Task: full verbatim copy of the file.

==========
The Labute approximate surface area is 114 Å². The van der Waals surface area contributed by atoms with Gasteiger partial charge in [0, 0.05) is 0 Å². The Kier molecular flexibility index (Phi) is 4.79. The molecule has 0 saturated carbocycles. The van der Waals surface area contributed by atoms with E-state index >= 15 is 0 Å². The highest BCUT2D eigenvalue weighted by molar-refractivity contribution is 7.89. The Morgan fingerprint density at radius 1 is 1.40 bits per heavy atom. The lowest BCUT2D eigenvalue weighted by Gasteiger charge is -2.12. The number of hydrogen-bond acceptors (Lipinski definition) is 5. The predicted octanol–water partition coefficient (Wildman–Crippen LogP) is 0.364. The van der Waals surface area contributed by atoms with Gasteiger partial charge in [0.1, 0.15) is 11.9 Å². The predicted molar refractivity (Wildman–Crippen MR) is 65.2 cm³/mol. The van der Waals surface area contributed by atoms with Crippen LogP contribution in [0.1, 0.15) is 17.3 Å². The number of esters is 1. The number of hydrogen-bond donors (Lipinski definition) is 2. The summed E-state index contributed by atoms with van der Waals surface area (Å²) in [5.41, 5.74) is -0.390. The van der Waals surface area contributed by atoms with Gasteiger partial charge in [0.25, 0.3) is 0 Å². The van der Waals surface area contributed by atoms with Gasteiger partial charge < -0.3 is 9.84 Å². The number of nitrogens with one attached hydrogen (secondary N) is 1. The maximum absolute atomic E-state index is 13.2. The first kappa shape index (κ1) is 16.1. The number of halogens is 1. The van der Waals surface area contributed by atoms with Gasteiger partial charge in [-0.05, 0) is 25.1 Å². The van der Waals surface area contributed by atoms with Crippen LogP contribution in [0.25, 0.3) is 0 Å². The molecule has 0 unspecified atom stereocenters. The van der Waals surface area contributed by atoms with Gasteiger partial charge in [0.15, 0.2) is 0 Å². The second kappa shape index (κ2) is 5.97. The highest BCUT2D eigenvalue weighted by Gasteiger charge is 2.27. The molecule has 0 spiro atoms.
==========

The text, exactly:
The Labute approximate surface area is 114 Å². The van der Waals surface area contributed by atoms with Gasteiger partial charge in [0, 0.05) is 0 Å². The Kier molecular flexibility index (Phi) is 4.79. The molecule has 0 saturated carbocycles. The van der Waals surface area contributed by atoms with E-state index >= 15 is 0 Å². The highest BCUT2D eigenvalue weighted by molar-refractivity contribution is 7.89. The Morgan fingerprint density at radius 1 is 1.40 bits per heavy atom. The lowest BCUT2D eigenvalue weighted by Gasteiger charge is -2.12. The number of hydrogen-bond acceptors (Lipinski definition) is 5. The predicted octanol–water partition coefficient (Wildman–Crippen LogP) is 0.364. The van der Waals surface area contributed by atoms with Gasteiger partial charge in [0.1, 0.15) is 11.9 Å². The predicted molar refractivity (Wildman–Crippen MR) is 65.2 cm³/mol. The van der Waals surface area contributed by atoms with Crippen LogP contribution in [0.1, 0.15) is 17.3 Å². The number of esters is 1. The number of hydrogen-bond donors (Lipinski definition) is 2. The summed E-state index contributed by atoms with van der Waals surface area (Å²) in [5.41, 5.74) is -0.390. The van der Waals surface area contributed by atoms with Gasteiger partial charge in [0.25, 0.3) is 0 Å². The van der Waals surface area contributed by atoms with Gasteiger partial charge < -0.3 is 9.84 Å². The number of nitrogens with one attached hydrogen (secondary N) is 1. The maximum absolute atomic E-state index is 13.2. The first kappa shape index (κ1) is 16.1. The number of halogens is 1. The van der Waals surface area contributed by atoms with Gasteiger partial charge in [-0.05, 0) is 25.1 Å². The van der Waals surface area contributed by atoms with Crippen LogP contribution in [0.25, 0.3) is 0 Å². The molecule has 0 unspecified atom stereocenters. The van der Waals surface area contributed by atoms with Gasteiger partial charge in [0.15, 0.2) is 0 Å². The second kappa shape index (κ2) is 5.97. The highest BCUT2D eigenvalue weighted by Gasteiger charge is 2.27. The molecule has 0 spiro atoms.